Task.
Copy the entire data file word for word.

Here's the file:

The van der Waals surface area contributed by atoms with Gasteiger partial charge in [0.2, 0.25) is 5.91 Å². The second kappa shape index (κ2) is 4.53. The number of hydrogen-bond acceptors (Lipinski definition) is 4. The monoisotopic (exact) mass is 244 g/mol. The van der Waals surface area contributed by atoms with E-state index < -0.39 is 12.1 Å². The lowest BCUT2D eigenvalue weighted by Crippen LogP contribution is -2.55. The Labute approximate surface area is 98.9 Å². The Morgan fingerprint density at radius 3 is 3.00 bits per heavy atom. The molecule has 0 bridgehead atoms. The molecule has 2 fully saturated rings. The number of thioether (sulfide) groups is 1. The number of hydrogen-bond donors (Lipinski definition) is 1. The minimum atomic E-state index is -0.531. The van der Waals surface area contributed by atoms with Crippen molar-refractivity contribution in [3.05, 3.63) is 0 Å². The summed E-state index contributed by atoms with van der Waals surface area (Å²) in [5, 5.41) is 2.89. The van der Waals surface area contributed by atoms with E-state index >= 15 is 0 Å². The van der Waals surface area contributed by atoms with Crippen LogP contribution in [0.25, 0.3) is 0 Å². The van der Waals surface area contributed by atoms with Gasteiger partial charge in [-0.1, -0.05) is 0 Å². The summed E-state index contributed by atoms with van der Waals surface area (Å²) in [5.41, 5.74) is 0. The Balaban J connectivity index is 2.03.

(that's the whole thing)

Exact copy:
The van der Waals surface area contributed by atoms with Gasteiger partial charge in [0.2, 0.25) is 5.91 Å². The second kappa shape index (κ2) is 4.53. The number of hydrogen-bond acceptors (Lipinski definition) is 4. The monoisotopic (exact) mass is 244 g/mol. The van der Waals surface area contributed by atoms with E-state index < -0.39 is 12.1 Å². The lowest BCUT2D eigenvalue weighted by Crippen LogP contribution is -2.55. The Labute approximate surface area is 98.9 Å². The Morgan fingerprint density at radius 3 is 3.00 bits per heavy atom. The molecule has 0 bridgehead atoms. The molecule has 2 fully saturated rings. The number of thioether (sulfide) groups is 1. The number of hydrogen-bond donors (Lipinski definition) is 1. The minimum atomic E-state index is -0.531. The van der Waals surface area contributed by atoms with Crippen molar-refractivity contribution in [3.05, 3.63) is 0 Å². The summed E-state index contributed by atoms with van der Waals surface area (Å²) in [5, 5.41) is 2.89. The van der Waals surface area contributed by atoms with E-state index >= 15 is 0 Å². The van der Waals surface area contributed by atoms with Crippen LogP contribution in [0.25, 0.3) is 0 Å². The van der Waals surface area contributed by atoms with Gasteiger partial charge in [-0.1, -0.05) is 0 Å². The summed E-state index contributed by atoms with van der Waals surface area (Å²) in [5.41, 5.74) is 0. The Balaban J connectivity index is 2.03.